Molecular Imaging and Biology

, Volume 11, Issue 5, pp 303–307 | Cite as

Replacing 99mTc with 111In Improves MORF/cMORF Pretargeting by Reducing Intestinal Accumulation

  • Guozheng Liu
  • Dengfeng Cheng
  • Shuping Dou
  • Xiangji Chen
  • Minmin Liang
  • P. Hendrik Pretorius
  • Mary Rusckowski
  • Donald J. Hnatowich
Brief Article

Abstract

Purpose

To reduce accumulation in the abdomen by MORF/cMORF pretargeting, 111In was compared to 99mTc as the radiolabel.

Procedures

After receiving either 99mTc (MAG3)-cMORF or 111In (DTPA)-cMORF, normal mice were imaged and killed for pharmacokinetics. Thereafter, tumored mice were pretargeted with MORF-antibody, 48 h later were given an injection of 99mTc- or 111In-cMORF, and finally were imaged repeatedly.

Results

The cMORF biodistribution in both normal and pretargeted tumored mice was influenced by its radiolabel. While excretion of both 99mTc-cMORF and 111In-cMORF was rapid and mainly through the kidneys, about 2% of 99mTc accumulated in the intestines compared to essentially no intestinal accumulation for 111In at any time. Tumor accumulation was unchanged.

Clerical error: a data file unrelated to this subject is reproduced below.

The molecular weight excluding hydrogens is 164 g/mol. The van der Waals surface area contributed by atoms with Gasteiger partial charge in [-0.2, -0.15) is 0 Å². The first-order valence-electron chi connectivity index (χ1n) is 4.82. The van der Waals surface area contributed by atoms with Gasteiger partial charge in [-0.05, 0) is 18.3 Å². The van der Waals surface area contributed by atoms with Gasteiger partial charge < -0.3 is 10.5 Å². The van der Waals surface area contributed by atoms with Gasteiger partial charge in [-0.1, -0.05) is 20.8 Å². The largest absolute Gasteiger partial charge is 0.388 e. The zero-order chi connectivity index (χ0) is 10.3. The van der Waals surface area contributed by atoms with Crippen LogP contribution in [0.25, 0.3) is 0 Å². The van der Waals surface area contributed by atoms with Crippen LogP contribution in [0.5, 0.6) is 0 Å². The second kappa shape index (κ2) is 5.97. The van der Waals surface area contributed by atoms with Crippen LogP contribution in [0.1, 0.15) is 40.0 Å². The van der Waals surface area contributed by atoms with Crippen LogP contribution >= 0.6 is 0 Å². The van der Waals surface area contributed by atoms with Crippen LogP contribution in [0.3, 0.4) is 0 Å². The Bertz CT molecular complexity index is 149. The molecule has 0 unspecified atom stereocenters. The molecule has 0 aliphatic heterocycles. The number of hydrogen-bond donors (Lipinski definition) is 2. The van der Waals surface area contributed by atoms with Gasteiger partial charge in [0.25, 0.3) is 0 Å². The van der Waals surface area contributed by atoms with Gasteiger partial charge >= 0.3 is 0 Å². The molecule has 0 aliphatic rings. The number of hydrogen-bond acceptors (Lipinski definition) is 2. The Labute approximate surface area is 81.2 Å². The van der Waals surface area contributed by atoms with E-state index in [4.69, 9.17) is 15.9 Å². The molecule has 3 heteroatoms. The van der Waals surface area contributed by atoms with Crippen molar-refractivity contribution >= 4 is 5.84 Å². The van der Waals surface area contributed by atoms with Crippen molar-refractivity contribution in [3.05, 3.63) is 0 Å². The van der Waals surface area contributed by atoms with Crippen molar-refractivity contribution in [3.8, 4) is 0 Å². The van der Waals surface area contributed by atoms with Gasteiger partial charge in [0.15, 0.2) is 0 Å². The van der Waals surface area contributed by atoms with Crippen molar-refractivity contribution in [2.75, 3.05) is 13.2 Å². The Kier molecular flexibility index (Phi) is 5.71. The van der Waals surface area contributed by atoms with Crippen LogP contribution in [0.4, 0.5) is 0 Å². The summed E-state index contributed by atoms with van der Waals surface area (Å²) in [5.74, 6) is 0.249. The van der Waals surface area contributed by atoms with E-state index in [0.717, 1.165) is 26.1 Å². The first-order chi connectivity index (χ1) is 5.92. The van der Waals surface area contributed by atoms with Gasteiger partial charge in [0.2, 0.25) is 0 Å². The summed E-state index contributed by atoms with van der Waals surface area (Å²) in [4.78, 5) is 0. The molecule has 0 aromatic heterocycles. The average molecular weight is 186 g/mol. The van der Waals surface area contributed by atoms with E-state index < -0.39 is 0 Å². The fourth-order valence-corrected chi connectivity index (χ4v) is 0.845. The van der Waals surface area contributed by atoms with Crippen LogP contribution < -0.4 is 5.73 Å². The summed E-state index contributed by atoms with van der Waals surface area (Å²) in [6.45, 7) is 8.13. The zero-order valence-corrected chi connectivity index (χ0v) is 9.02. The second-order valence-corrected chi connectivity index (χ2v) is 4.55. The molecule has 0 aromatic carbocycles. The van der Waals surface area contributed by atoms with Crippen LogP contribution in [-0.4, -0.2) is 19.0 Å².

Conclusion

In applications of MORF/cMORF pretargeting intended to image organs deep within the abdomen such as the pancreas, radiolabeling with 111In may be superior to 99mTc.

Key words

Pretargeting Anticancer Antibodies Tumor Radioimmunotargeting 

Notes

Acknowledgment

The authors are grateful to Dr Jeffery Schlom (Laboratory of Tumor Immunology and Biology, Center for Cancer Research, NCI, NIH, Bethesda, MD) for providing the CC49 hybridoma. Financial support was from the National Institute of Health and Juvenile Diabetes Research Foundation International (CA94994, CA107360, and JDRF 37-2009-7).

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Copyright information

© Academy of Molecular Imaging 2009

Authors and Affiliations

  • Guozheng Liu
    • 1
  • Dengfeng Cheng
    • 1
  • Shuping Dou
    • 1
  • Xiangji Chen
    • 1
  • Minmin Liang
    • 1
  • P. Hendrik Pretorius
    • 1
  • Mary Rusckowski
    • 1
  • Donald J. Hnatowich
    • 1
  1. 1.Division of Nuclear Medicine, Department of RadiologyUniversity of Massachusetts Medical SchoolWorcesterUSA

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